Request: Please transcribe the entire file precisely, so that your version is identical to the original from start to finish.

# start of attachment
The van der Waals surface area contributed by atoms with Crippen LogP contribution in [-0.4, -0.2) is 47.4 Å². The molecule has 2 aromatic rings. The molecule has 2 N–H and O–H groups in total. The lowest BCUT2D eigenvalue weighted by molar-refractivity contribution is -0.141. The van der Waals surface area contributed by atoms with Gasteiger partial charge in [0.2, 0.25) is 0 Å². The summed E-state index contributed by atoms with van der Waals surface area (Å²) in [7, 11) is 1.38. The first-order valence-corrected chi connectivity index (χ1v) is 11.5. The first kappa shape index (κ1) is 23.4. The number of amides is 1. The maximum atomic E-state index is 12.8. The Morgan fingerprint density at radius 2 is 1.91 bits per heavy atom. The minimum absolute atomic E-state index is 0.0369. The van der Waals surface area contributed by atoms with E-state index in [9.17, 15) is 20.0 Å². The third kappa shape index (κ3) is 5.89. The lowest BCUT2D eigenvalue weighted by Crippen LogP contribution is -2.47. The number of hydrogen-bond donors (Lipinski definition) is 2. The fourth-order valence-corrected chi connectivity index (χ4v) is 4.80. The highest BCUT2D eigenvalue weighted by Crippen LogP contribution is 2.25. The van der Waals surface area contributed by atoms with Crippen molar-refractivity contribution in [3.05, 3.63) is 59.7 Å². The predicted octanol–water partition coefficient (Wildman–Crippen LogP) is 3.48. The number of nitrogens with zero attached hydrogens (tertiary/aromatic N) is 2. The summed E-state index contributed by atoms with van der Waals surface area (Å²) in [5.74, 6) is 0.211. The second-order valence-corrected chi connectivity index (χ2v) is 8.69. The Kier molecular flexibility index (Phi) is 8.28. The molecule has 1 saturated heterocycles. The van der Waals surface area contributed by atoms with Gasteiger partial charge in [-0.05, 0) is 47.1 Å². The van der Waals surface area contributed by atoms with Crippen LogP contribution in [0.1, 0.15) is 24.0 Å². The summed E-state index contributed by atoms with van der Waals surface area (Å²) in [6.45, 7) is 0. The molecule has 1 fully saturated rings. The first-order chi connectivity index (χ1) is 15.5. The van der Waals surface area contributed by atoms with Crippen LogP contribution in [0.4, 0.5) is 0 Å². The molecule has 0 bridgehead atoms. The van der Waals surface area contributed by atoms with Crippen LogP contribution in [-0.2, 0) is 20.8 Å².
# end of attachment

The van der Waals surface area contributed by atoms with Crippen LogP contribution in [-0.4, -0.2) is 47.4 Å². The molecule has 2 aromatic rings. The molecule has 2 N–H and O–H groups in total. The lowest BCUT2D eigenvalue weighted by molar-refractivity contribution is -0.141. The van der Waals surface area contributed by atoms with Gasteiger partial charge in [0.2, 0.25) is 0 Å². The summed E-state index contributed by atoms with van der Waals surface area (Å²) in [7, 11) is 1.38. The first-order valence-corrected chi connectivity index (χ1v) is 11.5. The first kappa shape index (κ1) is 23.4. The number of amides is 1. The maximum atomic E-state index is 12.8. The Morgan fingerprint density at radius 2 is 1.91 bits per heavy atom. The minimum absolute atomic E-state index is 0.0369. The van der Waals surface area contributed by atoms with E-state index in [9.17, 15) is 20.0 Å². The third kappa shape index (κ3) is 5.89. The lowest BCUT2D eigenvalue weighted by Crippen LogP contribution is -2.47. The number of hydrogen-bond donors (Lipinski definition) is 2. The fourth-order valence-corrected chi connectivity index (χ4v) is 4.80. The highest BCUT2D eigenvalue weighted by Crippen LogP contribution is 2.25. The van der Waals surface area contributed by atoms with Crippen molar-refractivity contribution in [3.05, 3.63) is 59.7 Å². The predicted octanol–water partition coefficient (Wildman–Crippen LogP) is 3.48. The number of nitrogens with zero attached hydrogens (tertiary/aromatic N) is 2. The summed E-state index contributed by atoms with van der Waals surface area (Å²) in [5.74, 6) is 0.211. The second-order valence-corrected chi connectivity index (χ2v) is 8.69. The Kier molecular flexibility index (Phi) is 8.28. The molecule has 1 saturated heterocycles. The van der Waals surface area contributed by atoms with Gasteiger partial charge in [-0.05, 0) is 47.1 Å². The van der Waals surface area contributed by atoms with Crippen LogP contribution in [0.1, 0.15) is 24.0 Å². The summed E-state index contributed by atoms with van der Waals surface area (Å²) in [6.45, 7) is 0. The molecule has 1 fully saturated rings. The first-order chi connectivity index (χ1) is 15.5. The van der Waals surface area contributed by atoms with Crippen LogP contribution in [0.4, 0.5) is 0 Å². The molecule has 0 bridgehead atoms. The van der Waals surface area contributed by atoms with Crippen LogP contribution in [-0.2, 0) is 20.8 Å².